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Cod Almighty | Diary

It compares with using Wembley to make lasagne

24 March 2020

Happy Quarantine day everyone. The day when Humberside's finest finally get to do what they've tried to do every time a club's support arrives at Blundell Park in more than a couple of taxis: lock us all in.

While the date 4 April for the resumption of football was always stupefyingly optimistic, the revised date of the end of April looks increasingly so given the current climate. It now seems certain that if the leagues do play to a finish - and that seems a big if - they will comfortably beat the record for the latest season played. Coincidentally that season was also won by a Merseyside club though in that instance it was Everton.

The Premier League in taking its decisions on when to resume, and if not how to award the title, will be faced with many difficult conundrums. Not least will be taking into account, if the title is awarded to Liverpool, how their vast army of season ticket holders will get from Devon for the open-top bus parade? The decisions lower down the leagues will be far more complex. Leeds apart, no one would seem to have a divine right to either a title or a play-off place. If the season is resumed how will form have been affected?

The cynic in Casual Diary believes that with TV revenues the key factor in any resumption, the most likely date is when the Euros were due to commence. The prospect of viewing out the end to the league season over a 21-day period will be heaven for the armchair fan and a great revenue spinner for the ad sellers at Sky and BT. With the likely option to take out a discounted subscription for the duration on this and next season some of the losses experienced will be recovered with new subscribers.

Games will obviously be scheduled to suit the TV masses rather than us poor saps trying to get back from Newport by train after a Sunday 5pm kick-off. The hype merchants will salivate on screen and radio about their second to none coverage and four games a day schedules. Lineker & Co will tell us what a fantastic climax it's going to be, the 'best to a season ever'! Meaning of course since 1992 when football began.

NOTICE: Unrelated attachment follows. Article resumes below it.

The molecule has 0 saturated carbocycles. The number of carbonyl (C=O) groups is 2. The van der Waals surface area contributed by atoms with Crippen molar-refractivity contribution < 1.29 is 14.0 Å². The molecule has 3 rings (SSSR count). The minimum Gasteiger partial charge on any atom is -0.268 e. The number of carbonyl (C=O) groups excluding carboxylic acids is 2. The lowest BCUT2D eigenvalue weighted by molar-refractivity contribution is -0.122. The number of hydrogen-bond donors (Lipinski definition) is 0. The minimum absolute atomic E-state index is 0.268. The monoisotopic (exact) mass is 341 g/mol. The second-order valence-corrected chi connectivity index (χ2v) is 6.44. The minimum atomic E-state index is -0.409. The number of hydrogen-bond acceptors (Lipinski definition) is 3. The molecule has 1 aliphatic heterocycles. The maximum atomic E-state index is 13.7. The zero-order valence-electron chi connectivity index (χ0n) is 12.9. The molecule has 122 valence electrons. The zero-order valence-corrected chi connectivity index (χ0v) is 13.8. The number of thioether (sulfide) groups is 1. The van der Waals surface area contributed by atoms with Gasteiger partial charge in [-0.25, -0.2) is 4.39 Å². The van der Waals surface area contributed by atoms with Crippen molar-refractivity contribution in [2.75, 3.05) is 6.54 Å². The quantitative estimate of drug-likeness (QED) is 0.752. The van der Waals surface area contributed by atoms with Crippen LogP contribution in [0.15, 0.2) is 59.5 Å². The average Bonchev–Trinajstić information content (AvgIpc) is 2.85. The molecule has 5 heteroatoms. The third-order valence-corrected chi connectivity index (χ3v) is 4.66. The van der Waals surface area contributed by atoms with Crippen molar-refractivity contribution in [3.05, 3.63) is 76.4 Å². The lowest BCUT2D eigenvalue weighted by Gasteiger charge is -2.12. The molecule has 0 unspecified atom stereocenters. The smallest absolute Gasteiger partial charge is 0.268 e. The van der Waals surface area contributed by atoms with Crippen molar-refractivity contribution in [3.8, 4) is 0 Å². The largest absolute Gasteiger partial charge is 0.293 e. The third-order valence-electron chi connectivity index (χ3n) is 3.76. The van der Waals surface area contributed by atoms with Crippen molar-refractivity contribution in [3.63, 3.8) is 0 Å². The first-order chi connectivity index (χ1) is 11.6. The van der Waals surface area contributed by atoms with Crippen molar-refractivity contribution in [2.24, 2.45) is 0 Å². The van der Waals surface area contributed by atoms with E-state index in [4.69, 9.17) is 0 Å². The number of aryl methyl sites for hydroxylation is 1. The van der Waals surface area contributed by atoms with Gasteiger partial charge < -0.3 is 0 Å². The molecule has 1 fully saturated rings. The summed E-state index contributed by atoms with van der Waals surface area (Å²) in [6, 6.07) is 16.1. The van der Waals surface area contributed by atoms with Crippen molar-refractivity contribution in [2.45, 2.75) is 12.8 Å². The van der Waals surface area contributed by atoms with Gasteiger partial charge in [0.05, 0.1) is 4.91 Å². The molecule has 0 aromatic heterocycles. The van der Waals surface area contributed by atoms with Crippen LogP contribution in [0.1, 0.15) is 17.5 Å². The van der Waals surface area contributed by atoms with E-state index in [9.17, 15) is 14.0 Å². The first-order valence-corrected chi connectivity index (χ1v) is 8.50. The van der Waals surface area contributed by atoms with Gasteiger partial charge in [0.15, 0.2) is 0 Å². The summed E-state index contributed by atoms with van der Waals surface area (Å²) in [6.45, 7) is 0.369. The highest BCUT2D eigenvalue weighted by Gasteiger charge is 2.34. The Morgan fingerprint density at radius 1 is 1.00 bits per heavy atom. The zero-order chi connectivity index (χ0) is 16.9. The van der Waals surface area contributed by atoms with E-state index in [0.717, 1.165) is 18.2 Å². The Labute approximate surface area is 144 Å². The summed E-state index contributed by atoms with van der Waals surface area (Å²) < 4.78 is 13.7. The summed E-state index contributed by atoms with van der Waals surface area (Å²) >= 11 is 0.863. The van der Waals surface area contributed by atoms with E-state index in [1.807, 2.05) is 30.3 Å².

The fact promotion and relegation will be skewed will not matter a jot to these clowns. That bigger clubs with their bigger squads will have advantage over their smaller opponents will not concern them one iota. No matter: the financial dopers will see their reward in another season at the top table, or promotions they didn't warrant. The likes of Sunderland, Pompey and Ipswich may produce a late season surge to secure the top spots, while Accrington and Wimbledon, with their threadbare squads, plunge in the opposite direction, unable to manage the three games a week required to cram a two-month conclusion into the 21-day festival of excitement demanded by TV.

Could the situation rebound to Town's advantage? Our squad is reasonably large. We were on a decent run of form since the turn of the year. Teams with smaller squads like Cheltenham and Crawley may well struggle and see their challenge for a play-off place falter. On the other side the financial dopers at Salford and Forest Green could find themselves among the Wembley-bound finalists. That would not bode well for attendance at the division's showpiece Wembley occasion. Any one of Colchester, Northampton, Port Vale, Bradford and, yes, even us could deny them, and in all likelihood will.

I doubt anyone in the Football League hierarchy is sleeping sweat-soaked nights at the prospect of a Salford v FGR final. The Sky mouthpieces will wax lyrical about the impossible dream; the meteoric rise of two tiny provincial clubs being one division away from the championship nirvana. They'll cut endlessly to the 'class of 92' in their directors box suits as they live every minute, and tell the breathless interviewer how it ranks with the last Wembley appearances of their playing days. The TV men will lap it up, even as it is played out in a cavernous Wembley with but 8,000 fans, fewer than attend the FA Vase.